A&E tries to quash 'Storage Wars' lawsuit
The network has repeatedly denied suggestions the show is faked, and wants a court to reject a suit claiming otherwise.
According to the New York Daily News, A&E is trying to get a judge to quash David Hester's lawsuit on procedural grounds. Hester's accusation that the show was rigged was not addressed, though A&E has repeatedly denied suggestions that the show is faked. Hester, known for yelling "yup" when he bids, has alleged that A&E fired him when he refused to go along with the charade.
Hester's lawsuit, which seeks $2.2 million in damages, comes as A&E tries to expand its "Storage Wars" franchise with shows in Texas and New York. Rivals including Spike TV and truTv also have storage auction shows on their schedules.
"Storage Wars", which follows the adventures of a group of people in Southern California who purchase items abandoned in storage units, attracts about 4 million viewers on a weekly basis, making it one of the most popular shows on cable. The ratings are so strong that Entertainment Weekly wondered whether fans care if the show was faked, especially since other hit reality shows such as "Breaking Amish" and "The Hills" blurred the line between fact and fantasy.
One thing that is real about "Storage Wars" is the impact it has had on the storage industry. Attendance at auctions, which were once pretty sleepy affairs has skyrocketed because of the show, as have prices the goods are fetching. Being a storage warrior, however, is much harder than it looks. For one thing, most of the goods in units are mundane household items. A fair number have drugs and pornography.
While buyers do "score" some cool stuff on occasion, that is the exception rather than the rule. Most people have the sense to remove their valuables from a locker if they have fallen behind on the rent.
--Jonathan Berr doesn't think the "Storage Wars" will be the same without Dave Hester. He doesn't own shares of the listed stocks. Follow him on Twitter @jdberr.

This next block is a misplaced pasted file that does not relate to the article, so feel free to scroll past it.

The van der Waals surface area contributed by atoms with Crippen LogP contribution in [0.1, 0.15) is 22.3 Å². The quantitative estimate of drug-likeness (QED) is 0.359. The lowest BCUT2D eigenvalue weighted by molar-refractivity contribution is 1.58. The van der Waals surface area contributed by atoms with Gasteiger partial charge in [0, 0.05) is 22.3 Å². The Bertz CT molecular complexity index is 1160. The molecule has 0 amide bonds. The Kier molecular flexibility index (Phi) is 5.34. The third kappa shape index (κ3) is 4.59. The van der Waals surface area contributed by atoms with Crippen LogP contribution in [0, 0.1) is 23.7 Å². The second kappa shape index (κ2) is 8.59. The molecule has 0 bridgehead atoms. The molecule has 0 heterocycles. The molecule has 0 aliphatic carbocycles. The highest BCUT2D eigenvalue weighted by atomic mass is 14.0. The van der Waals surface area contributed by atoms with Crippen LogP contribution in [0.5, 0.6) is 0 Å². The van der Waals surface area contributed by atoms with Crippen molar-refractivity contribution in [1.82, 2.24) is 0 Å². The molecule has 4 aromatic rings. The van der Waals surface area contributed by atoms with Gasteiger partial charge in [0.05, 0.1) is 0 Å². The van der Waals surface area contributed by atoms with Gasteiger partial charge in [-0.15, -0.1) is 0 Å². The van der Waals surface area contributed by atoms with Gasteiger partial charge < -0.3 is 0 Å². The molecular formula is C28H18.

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Now some people die, or go to prison. But what about next of kin? Brothers,sisters or cousins. Wouldn't a person who's going to loose their valuables like gold,jewelry and safes at least tell a family member or friend and see them get it instead of the rental storage facilty or a stranger?
I liked Swamp Loggers but it got canceled. No violence, no cussing, good people, interesting situations, integrated crew.
I found it facinating and wish it would have been picked up by someone else. Oh well.
Come on people, have you ever wondered how they just happen to be recording a show when there are units that almost everyone makes a profit off of. The article above just said that it is rare to find a locker with anything in it of much value. It's the same with the pawn shows. At first, it was fun to watch. Never believed it was all real, but now I just find them all the same and over over over done.
As long as we keep watching this STUFF, they will keep producing so we have no one to blame but ourselves. The sad part is when I watch this junk it's because there is nothing else on. I should learn to pick up a book and read instead, you know, brighten my horizons.
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[BRIEFING.COM] The stock market ended the Thursday session on a mixed note ahead of Friday's nonfarm payrolls report for February (Briefing.com consensus 163K). The Dow Jones Industrial Average (+0.4%) and S&P 500 (+0.2%) posted modest gains while the Nasdaq Composite (-0.1%) lagged throughout the session.
Equities began the trading day on an upbeat note following comments from the Bank of England and the European Central Bank, both of which reaffirmed their commitment to ... More
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Consumers are very status conscious in Asia, Africa and other emerging-market areas. This is especially true in China.
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